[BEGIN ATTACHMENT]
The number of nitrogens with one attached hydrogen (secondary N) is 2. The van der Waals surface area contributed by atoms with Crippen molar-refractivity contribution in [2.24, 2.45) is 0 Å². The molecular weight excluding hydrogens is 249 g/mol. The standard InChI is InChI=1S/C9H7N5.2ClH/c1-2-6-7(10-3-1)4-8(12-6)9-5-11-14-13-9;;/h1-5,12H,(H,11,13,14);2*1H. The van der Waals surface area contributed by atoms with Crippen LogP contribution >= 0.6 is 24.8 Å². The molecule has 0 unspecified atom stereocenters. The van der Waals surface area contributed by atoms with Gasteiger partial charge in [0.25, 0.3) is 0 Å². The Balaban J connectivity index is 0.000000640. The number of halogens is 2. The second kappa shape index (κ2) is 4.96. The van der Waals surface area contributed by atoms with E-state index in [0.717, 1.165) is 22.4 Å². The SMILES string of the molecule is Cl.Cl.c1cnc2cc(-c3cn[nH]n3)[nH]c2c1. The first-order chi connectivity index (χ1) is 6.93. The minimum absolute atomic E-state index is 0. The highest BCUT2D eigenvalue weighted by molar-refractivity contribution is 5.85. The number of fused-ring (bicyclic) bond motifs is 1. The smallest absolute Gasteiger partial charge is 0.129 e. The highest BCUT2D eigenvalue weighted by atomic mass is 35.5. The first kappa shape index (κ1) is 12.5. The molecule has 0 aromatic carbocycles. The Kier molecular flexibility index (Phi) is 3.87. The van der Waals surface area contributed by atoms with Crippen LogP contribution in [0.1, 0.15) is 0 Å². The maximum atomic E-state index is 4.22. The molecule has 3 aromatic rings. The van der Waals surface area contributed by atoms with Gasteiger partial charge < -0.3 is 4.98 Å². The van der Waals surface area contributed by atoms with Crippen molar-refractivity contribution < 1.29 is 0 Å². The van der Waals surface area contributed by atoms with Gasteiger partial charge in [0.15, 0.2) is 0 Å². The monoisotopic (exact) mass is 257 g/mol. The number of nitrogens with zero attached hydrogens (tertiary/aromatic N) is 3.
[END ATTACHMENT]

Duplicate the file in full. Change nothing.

The number of nitrogens with one attached hydrogen (secondary N) is 2. The van der Waals surface area contributed by atoms with Crippen molar-refractivity contribution in [2.24, 2.45) is 0 Å². The molecular weight excluding hydrogens is 249 g/mol. The standard InChI is InChI=1S/C9H7N5.2ClH/c1-2-6-7(10-3-1)4-8(12-6)9-5-11-14-13-9;;/h1-5,12H,(H,11,13,14);2*1H. The van der Waals surface area contributed by atoms with Crippen LogP contribution >= 0.6 is 24.8 Å². The molecule has 0 unspecified atom stereocenters. The van der Waals surface area contributed by atoms with Gasteiger partial charge in [0.25, 0.3) is 0 Å². The Balaban J connectivity index is 0.000000640. The number of halogens is 2. The second kappa shape index (κ2) is 4.96. The van der Waals surface area contributed by atoms with E-state index in [0.717, 1.165) is 22.4 Å². The SMILES string of the molecule is Cl.Cl.c1cnc2cc(-c3cn[nH]n3)[nH]c2c1. The first-order chi connectivity index (χ1) is 6.93. The minimum absolute atomic E-state index is 0. The highest BCUT2D eigenvalue weighted by molar-refractivity contribution is 5.85. The number of fused-ring (bicyclic) bond motifs is 1. The smallest absolute Gasteiger partial charge is 0.129 e. The highest BCUT2D eigenvalue weighted by atomic mass is 35.5. The first kappa shape index (κ1) is 12.5. The molecule has 0 aromatic carbocycles. The Kier molecular flexibility index (Phi) is 3.87. The van der Waals surface area contributed by atoms with Crippen LogP contribution in [0.1, 0.15) is 0 Å². The maximum atomic E-state index is 4.22. The molecule has 3 aromatic rings. The van der Waals surface area contributed by atoms with Gasteiger partial charge < -0.3 is 4.98 Å². The van der Waals surface area contributed by atoms with Crippen molar-refractivity contribution < 1.29 is 0 Å². The van der Waals surface area contributed by atoms with Gasteiger partial charge in [0.15, 0.2) is 0 Å². The monoisotopic (exact) mass is 257 g/mol. The number of nitrogens with zero attached hydrogens (tertiary/aromatic N) is 3.